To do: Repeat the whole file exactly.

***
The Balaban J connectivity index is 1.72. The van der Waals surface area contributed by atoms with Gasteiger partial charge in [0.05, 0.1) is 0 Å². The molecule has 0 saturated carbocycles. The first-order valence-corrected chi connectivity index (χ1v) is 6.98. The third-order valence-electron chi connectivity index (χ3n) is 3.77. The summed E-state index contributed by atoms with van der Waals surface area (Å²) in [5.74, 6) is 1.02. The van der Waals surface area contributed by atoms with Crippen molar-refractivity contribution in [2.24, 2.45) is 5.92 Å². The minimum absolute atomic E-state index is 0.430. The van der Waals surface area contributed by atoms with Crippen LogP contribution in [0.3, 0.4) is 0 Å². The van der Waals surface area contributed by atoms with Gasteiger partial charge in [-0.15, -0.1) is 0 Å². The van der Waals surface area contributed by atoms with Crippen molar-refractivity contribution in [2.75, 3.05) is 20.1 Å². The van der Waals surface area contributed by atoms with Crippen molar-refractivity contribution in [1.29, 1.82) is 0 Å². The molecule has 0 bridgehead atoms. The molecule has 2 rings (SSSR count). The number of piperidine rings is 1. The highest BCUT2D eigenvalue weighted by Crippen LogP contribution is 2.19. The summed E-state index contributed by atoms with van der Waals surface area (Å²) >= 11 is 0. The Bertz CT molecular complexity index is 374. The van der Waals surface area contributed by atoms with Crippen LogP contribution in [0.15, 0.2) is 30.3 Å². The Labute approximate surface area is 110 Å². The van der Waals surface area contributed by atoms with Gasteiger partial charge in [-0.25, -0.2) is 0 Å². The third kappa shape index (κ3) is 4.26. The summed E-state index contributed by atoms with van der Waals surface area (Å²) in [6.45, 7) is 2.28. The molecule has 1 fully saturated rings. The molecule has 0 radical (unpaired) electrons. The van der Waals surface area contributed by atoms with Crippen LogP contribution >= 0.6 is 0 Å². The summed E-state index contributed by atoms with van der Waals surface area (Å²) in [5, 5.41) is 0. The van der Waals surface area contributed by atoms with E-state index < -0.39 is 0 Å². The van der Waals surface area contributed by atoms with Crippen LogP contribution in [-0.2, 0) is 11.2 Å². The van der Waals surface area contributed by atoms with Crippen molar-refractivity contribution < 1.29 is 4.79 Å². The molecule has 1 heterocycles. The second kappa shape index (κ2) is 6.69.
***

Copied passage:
The Balaban J connectivity index is 1.72. The van der Waals surface area contributed by atoms with Gasteiger partial charge in [0.05, 0.1) is 0 Å². The molecule has 0 saturated carbocycles. The first-order valence-corrected chi connectivity index (χ1v) is 6.98. The third-order valence-electron chi connectivity index (χ3n) is 3.77. The summed E-state index contributed by atoms with van der Waals surface area (Å²) in [5.74, 6) is 1.02. The van der Waals surface area contributed by atoms with Crippen molar-refractivity contribution in [2.24, 2.45) is 5.92 Å². The minimum absolute atomic E-state index is 0.430. The van der Waals surface area contributed by atoms with Crippen LogP contribution in [0.3, 0.4) is 0 Å². The van der Waals surface area contributed by atoms with Gasteiger partial charge in [-0.15, -0.1) is 0 Å². The van der Waals surface area contributed by atoms with Crippen molar-refractivity contribution in [2.75, 3.05) is 20.1 Å². The van der Waals surface area contributed by atoms with Crippen molar-refractivity contribution in [1.29, 1.82) is 0 Å². The molecule has 0 bridgehead atoms. The molecule has 2 rings (SSSR count). The number of piperidine rings is 1. The highest BCUT2D eigenvalue weighted by Crippen LogP contribution is 2.19. The summed E-state index contributed by atoms with van der Waals surface area (Å²) >= 11 is 0. The Bertz CT molecular complexity index is 374. The van der Waals surface area contributed by atoms with Crippen LogP contribution in [0.15, 0.2) is 30.3 Å². The Labute approximate surface area is 110 Å². The van der Waals surface area contributed by atoms with Gasteiger partial charge in [-0.25, -0.2) is 0 Å². The third kappa shape index (κ3) is 4.26. The summed E-state index contributed by atoms with van der Waals surface area (Å²) in [6.45, 7) is 2.28. The molecule has 1 fully saturated rings. The molecule has 0 radical (unpaired) electrons. The van der Waals surface area contributed by atoms with Crippen LogP contribution >= 0.6 is 0 Å². The summed E-state index contributed by atoms with van der Waals surface area (Å²) in [5, 5.41) is 0. The van der Waals surface area contributed by atoms with E-state index < -0.39 is 0 Å². The van der Waals surface area contributed by atoms with Crippen LogP contribution in [-0.2, 0) is 11.2 Å². The van der Waals surface area contributed by atoms with Crippen molar-refractivity contribution < 1.29 is 4.79 Å². The molecule has 1 heterocycles. The second kappa shape index (κ2) is 6.69.